Barrel clearance

Discussion in 'Rifles, Bullets, Barrels & Ballistics' started by Bob S., Dec 9, 2004.

  1. Bob S.

    Bob S. Well-Known Member

    Sep 26, 2004
    How much clearance is recommended between the stock and barrel? I want to make sure I have enough so as not to cause problems with heat/harmonics. I have one with about 1/8 inch, several that a dollar bill will easily slide the length of the barrel, and a couple that are much tighter than that. All shoot fine ecxept one of the really tight ones. I haven't figured out if its interference or the load. Wanted to rule out any interference first.
  2. winmagman

    winmagman Well-Known Member

    Mar 13, 2003
    Let me start by saying I am by no means an expert. That said I personally like to leave a little extra room between a wood stock and a barrel. (1/16" - 1/8") Wood being the least stable type of stock tends to move more than others.

    With a laminate or synthetic stock I think a tighter fit is ok as they are more stable. (dollar bill -1/16") The exception being the barrel burners that need all the space they can get for cooling purposes.
    Just my .02
  3. LDO

    LDO Well-Known Member

    Sep 23, 2003
    i usually go for around 1/8th in. but thats just me-my-2-dave
  4. 4ked Horn

    4ked Horn Well-Known Member

    Jun 13, 2007
    I'm making a stock for a marlin Lil Buckaroo for my son and I chose a gap that is about 1/8". I thought It was a little extreme looking but I'm glad to find it's not so far fetched. I understand that a single shot .22 isn't going to heat up and that if the stock dosen't touch the barrel then it dosen't matter if it is by a milimeter or a foot. Not touching is not touching. I am mostly building a scaled down version of a design I will build for myself someday.

    All that being said, I think a 1/8" gap is sensible and if done well it can look good.
  5. Fiftydriver

    Fiftydriver Official LRH Sponsor

    Jun 12, 2004
    In my sporter weight rifles I generally give the barrel about 0.030" clearance which is plenty for fine accuracy and appearance as well. If the customer wants more I will give what they want but I do not like going much less.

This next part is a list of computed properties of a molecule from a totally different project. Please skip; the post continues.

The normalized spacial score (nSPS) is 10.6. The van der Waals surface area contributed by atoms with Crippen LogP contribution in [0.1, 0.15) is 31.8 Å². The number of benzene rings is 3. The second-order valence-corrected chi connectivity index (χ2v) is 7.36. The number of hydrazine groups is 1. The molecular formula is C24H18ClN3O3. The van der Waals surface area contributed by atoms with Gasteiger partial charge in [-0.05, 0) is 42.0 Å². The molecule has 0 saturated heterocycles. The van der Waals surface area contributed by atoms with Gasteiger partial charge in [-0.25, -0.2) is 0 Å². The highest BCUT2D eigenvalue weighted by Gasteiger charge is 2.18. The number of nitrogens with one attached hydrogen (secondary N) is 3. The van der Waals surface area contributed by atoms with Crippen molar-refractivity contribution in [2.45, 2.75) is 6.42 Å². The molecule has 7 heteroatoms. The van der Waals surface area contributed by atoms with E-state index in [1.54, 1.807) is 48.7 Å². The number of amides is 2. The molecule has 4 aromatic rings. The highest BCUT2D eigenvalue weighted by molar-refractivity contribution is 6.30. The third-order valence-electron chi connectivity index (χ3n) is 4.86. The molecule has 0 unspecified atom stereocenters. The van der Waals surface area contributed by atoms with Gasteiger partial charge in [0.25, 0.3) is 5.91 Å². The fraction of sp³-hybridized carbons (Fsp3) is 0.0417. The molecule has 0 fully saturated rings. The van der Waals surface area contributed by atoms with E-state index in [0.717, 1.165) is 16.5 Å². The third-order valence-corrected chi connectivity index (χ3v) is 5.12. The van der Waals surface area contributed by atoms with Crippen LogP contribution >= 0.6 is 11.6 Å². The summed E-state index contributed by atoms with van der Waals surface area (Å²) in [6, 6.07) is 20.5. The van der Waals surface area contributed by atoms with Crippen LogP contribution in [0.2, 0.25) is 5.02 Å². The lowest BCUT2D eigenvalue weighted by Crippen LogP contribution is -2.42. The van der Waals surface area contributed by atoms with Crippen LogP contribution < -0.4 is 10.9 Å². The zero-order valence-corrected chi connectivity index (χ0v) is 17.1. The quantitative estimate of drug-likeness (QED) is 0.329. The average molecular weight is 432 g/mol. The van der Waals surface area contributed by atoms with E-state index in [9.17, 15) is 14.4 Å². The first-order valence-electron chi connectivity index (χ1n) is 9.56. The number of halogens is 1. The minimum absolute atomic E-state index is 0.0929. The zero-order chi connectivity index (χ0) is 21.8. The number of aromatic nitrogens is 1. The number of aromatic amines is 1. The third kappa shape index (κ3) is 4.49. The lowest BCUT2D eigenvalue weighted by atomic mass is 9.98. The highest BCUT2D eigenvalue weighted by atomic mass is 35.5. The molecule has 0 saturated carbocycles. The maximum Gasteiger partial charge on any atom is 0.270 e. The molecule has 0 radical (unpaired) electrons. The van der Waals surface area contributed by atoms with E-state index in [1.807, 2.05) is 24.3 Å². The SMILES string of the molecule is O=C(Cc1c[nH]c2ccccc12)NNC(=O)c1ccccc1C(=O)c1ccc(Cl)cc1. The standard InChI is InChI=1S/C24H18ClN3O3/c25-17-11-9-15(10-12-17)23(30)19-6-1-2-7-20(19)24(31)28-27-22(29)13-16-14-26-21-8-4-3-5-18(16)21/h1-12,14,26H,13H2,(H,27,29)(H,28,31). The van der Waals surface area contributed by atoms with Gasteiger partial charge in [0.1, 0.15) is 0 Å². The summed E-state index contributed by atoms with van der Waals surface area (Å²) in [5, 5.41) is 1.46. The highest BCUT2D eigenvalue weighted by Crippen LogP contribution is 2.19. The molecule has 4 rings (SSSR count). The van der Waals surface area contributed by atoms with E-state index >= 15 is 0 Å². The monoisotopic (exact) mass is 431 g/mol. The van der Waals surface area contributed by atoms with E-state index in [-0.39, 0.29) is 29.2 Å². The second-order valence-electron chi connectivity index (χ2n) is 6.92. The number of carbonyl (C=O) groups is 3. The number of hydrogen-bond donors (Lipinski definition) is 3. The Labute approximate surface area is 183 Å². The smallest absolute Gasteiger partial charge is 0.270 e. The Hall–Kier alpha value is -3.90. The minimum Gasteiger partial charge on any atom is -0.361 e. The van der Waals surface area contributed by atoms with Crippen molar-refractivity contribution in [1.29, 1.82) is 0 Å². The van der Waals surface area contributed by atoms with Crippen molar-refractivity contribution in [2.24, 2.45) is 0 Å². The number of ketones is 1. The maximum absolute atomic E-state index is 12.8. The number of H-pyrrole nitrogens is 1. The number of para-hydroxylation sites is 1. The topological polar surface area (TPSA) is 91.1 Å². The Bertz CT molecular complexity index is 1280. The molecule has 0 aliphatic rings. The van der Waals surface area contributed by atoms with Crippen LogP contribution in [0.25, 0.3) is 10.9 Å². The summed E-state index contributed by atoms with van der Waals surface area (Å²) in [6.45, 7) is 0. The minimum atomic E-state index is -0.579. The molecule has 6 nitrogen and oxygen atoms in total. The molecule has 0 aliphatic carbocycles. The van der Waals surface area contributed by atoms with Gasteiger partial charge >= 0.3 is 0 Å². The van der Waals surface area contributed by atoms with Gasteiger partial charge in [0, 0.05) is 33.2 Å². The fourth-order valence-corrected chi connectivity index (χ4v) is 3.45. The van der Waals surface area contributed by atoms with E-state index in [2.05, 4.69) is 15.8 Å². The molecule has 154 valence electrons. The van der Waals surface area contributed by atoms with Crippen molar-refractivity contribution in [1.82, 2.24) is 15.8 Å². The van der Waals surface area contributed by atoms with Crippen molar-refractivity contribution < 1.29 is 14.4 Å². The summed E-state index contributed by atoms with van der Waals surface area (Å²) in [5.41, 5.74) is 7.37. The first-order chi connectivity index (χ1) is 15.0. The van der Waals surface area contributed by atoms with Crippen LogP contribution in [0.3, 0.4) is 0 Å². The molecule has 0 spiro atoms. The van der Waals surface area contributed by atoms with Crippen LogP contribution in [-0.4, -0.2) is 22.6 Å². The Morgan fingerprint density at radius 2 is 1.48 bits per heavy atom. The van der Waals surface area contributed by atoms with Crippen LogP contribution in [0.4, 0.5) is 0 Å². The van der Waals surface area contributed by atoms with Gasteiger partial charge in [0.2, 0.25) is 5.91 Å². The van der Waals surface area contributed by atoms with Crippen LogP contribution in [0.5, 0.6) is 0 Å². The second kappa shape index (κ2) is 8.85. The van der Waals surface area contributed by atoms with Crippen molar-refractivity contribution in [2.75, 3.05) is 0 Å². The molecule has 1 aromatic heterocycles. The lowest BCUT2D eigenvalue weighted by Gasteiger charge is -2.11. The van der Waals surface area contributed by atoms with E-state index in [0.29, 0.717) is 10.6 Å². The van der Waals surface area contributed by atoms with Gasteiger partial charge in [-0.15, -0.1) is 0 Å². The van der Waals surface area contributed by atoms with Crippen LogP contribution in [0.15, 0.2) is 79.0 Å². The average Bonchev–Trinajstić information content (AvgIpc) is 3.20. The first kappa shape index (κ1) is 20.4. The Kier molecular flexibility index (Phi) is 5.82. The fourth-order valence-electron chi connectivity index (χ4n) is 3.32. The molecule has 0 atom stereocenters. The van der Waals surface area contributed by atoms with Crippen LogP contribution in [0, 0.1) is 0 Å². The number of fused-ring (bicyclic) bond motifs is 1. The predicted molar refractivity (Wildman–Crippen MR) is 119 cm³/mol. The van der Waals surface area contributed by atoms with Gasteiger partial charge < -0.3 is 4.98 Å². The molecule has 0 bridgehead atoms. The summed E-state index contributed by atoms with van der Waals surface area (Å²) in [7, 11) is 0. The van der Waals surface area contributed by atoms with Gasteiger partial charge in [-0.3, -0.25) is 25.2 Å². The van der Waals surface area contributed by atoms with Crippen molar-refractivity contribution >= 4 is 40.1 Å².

For my heavies or extreme range rifles, I will give 1/16" clearance(0.0625").

    Remember this needs to be the clearance you have in the shooting position. I increase the clearance on the heavies for the simple reason that the barrels are much heavier then other rifles and thus will flex teh stock, any stock, more.

    I do not want anything touching these fine barrels so I float the entire length.

    Also remember that if you are a shooter that likes to use a tight sling around your support arm. Be sure to check that this type of hold does not pull the stock forend to one side and rub the barrel or even get close to it.

    While I personally feel 1/8"(0.125") of clearance is more then needed unless it is total clearance(0.0625" per side), it certainly is far better then the occasional stock-barrel rub.

    Just to give you an idea, McMillan allows 0.075" per side of clearance for a total of 0.150" clearance on their heavy BR style stocks. Course these are designed for 15 lb barrels as well though.

    Good Shooting!!

    Kirby Allen(50)
  6. Bob S.

    Bob S. Well-Known Member

    Sep 26, 2004
    Thanks guys, I thought about 1/16" was about right. I guess more is better than not enough. I'll trim the really tight one and see if it helps with the consistency. It is the only synthetic stock of the bunch. I realize they are more stable but I think it rubs. I'll find out if it is the problem or if I just don't have a load it likes yet.
  7. Guest

    Guest Guest

    What is an easy way or the right way to trim up a synthetic stock?